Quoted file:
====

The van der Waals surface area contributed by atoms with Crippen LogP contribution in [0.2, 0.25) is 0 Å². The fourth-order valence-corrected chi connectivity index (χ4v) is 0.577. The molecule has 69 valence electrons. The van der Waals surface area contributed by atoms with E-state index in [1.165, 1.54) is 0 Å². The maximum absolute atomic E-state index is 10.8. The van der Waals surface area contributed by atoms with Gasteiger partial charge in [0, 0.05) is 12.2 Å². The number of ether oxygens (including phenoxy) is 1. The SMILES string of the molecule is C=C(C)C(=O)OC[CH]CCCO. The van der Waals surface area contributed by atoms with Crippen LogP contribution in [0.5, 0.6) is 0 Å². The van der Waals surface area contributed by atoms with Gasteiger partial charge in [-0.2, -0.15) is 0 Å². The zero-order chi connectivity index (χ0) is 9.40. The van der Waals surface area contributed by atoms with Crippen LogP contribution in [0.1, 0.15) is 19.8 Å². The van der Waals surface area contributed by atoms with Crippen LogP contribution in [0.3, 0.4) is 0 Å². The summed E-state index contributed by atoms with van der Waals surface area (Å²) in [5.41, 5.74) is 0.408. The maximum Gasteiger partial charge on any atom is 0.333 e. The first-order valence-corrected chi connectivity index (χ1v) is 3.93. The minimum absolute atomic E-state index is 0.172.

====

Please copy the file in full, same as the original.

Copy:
The van der Waals surface area contributed by atoms with Crippen LogP contribution in [0.2, 0.25) is 0 Å². The fourth-order valence-corrected chi connectivity index (χ4v) is 0.577. The molecule has 69 valence electrons. The van der Waals surface area contributed by atoms with E-state index in [1.165, 1.54) is 0 Å². The maximum absolute atomic E-state index is 10.8. The van der Waals surface area contributed by atoms with Gasteiger partial charge in [0, 0.05) is 12.2 Å². The number of ether oxygens (including phenoxy) is 1. The SMILES string of the molecule is C=C(C)C(=O)OC[CH]CCCO. The van der Waals surface area contributed by atoms with Crippen LogP contribution in [0.5, 0.6) is 0 Å². The van der Waals surface area contributed by atoms with Gasteiger partial charge in [-0.2, -0.15) is 0 Å². The zero-order chi connectivity index (χ0) is 9.40. The van der Waals surface area contributed by atoms with Crippen LogP contribution in [0.1, 0.15) is 19.8 Å². The van der Waals surface area contributed by atoms with Crippen LogP contribution in [0.3, 0.4) is 0 Å². The summed E-state index contributed by atoms with van der Waals surface area (Å²) in [5.41, 5.74) is 0.408. The maximum Gasteiger partial charge on any atom is 0.333 e. The first-order valence-corrected chi connectivity index (χ1v) is 3.93. The minimum absolute atomic E-state index is 0.172.